An agrochemical company we worked with defined its target customer as what it described as the “modern farmer segment.” Its core offering covered crop protection products and its digital platform had been developed with a farm management online service. By leveraging its existing core and developing it more accurately to reflect the new strategy, the company was able to create a powerful ecosystem.

  1. Shared functionality

To borrow from the late Clay Christensen: What is the ecosystem’s job to be done? What does the customer wish to accomplish through their interaction with the ecosystem? There is a hidden danger here that a too narrow job to be done is identified. This might focus only on a single product or service of the firm with the aim to be the orchestrator. To combine successfully with other goods and services, the job to be done must be wide enough to create value for the customer by providing access to an ecosystem’s basket of products and services.

Often, a narrow job to be done is widely understood in the organization. This is the problem the company solves for customers with their existing products or services. Widening the aspiration involves a holistic analysis of the customer’s experience cycle. Once the customer’s interactions with the organization are more thoroughly understood, the assumed job to be done of the envisioned ecosystem can be visualized.

For our agrochemical client the process of looking at the job to be done proved a real eye-opener. Its fundamental belief was that farmers were focused on protecting their crops from insects, diseases, and so on. The job it was doing was helping farmers achieve this objective. Talking with farmers it became clear that this was way too focused and actually missed the big issues on the farmer’s agenda. The agrochemical company recalibrated its job to be done, built on the realization that farmers want to maximize crop yields and profits while protecting themselves from risks.

At an early stage, it is critical to be customer-centered in building a compelling case for the job to be done. Only after you excel in providing an exceptional customer experience can you seek to broaden your ecosystem to include other third-party complementors.

  1. Complementors

Are the ecosystem’s products and/or services complementary to each other? Are they characterized by compatibility and non-replicability of links between them? One approach to this is to first compile a long list of potential high value complementors. Look at the value they provide for customers and the ease by which they could be integrated. Next, test how the complementors could multiply (not simply add) value. Ask whether a complementor leads to additional customer value? Does it significantly increase customer interactions and engagement? And what else could be added?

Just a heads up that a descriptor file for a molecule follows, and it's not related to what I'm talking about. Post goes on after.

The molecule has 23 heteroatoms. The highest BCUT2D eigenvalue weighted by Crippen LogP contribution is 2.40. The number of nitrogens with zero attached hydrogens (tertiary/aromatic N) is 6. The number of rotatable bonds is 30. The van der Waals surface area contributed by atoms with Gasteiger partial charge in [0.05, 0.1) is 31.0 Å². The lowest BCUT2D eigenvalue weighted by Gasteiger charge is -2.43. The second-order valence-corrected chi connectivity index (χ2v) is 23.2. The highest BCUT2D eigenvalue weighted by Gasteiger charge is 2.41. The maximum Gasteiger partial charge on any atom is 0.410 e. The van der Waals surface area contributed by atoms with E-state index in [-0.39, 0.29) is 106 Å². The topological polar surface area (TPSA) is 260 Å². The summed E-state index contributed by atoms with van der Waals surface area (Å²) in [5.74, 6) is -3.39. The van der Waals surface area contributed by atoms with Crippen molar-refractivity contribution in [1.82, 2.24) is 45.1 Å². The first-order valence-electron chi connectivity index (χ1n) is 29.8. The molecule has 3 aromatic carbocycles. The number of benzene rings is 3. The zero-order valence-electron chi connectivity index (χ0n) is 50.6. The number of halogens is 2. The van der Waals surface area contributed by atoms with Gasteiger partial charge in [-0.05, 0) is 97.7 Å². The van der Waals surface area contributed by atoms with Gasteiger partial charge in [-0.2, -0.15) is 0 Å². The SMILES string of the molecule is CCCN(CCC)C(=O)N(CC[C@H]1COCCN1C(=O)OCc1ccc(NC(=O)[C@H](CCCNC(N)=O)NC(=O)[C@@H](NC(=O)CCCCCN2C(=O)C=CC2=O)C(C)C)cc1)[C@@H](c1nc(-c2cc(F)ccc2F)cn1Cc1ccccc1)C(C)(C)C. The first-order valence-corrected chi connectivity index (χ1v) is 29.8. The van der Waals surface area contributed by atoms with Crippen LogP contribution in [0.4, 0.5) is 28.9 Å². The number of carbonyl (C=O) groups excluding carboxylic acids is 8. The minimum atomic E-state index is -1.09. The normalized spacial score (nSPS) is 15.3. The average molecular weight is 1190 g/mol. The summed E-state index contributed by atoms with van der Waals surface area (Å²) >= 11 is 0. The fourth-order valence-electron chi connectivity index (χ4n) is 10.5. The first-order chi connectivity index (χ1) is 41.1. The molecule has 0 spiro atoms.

For the agrochemical company this meant looking further afield than simply providing chemicals to customers.

It moved into agronomic services, such as soil data and mapping tools, as well as risk management services including insurance and risk protection. In the process of adding these new services, the agrochemical company expanded the scope of its business and brought new complementary products and services into its ecosystem.

Consider how Apple’s iPhone has successfully kept its leadership position through maximizing a set of key complementors that make it harder for end-users to switch to another smart phone. With thousands of geographically distributed developers, Apple users have access to a wide array of complementary services on

Apple Store and iTunes, such as apps and podcasts. This triggers a virtuous cycle: as variety expands demand for the product (the iPhone), it also prompts an increase in the use and supply of other complementors. Similarly, Amazon keeps adding new complementors to the Prime Membership basket to strengthen its competitive advantage.

  1. Firm’s role

There are two main roles a firm can play in an ecosystem. They can be an orchestrator or a partner.

An orchestrator needs organizational, managerial, and cultural capabilities to align the various parts of an ecosystem while ensuring superior customer experience. Seven of the ten largest companies by market capitalization are all ecosystem orchestrators: Amazon, Apple, Alibaba, Alphabet, Facebook, Microsoft and Tencent.

While there are firms globally that can afford the required capital expenditure to build and develop an ecosystem, only a few have the appropriate capabilities and mindset to do so. The main challenges arise when the firm has to open to potential complementors – who might be long-time rivals or players in relatively unknown industries. When this happens, or when a company is too late to the game, a firm might consider playing in an ecosystem as a partner rather than an orchestrator.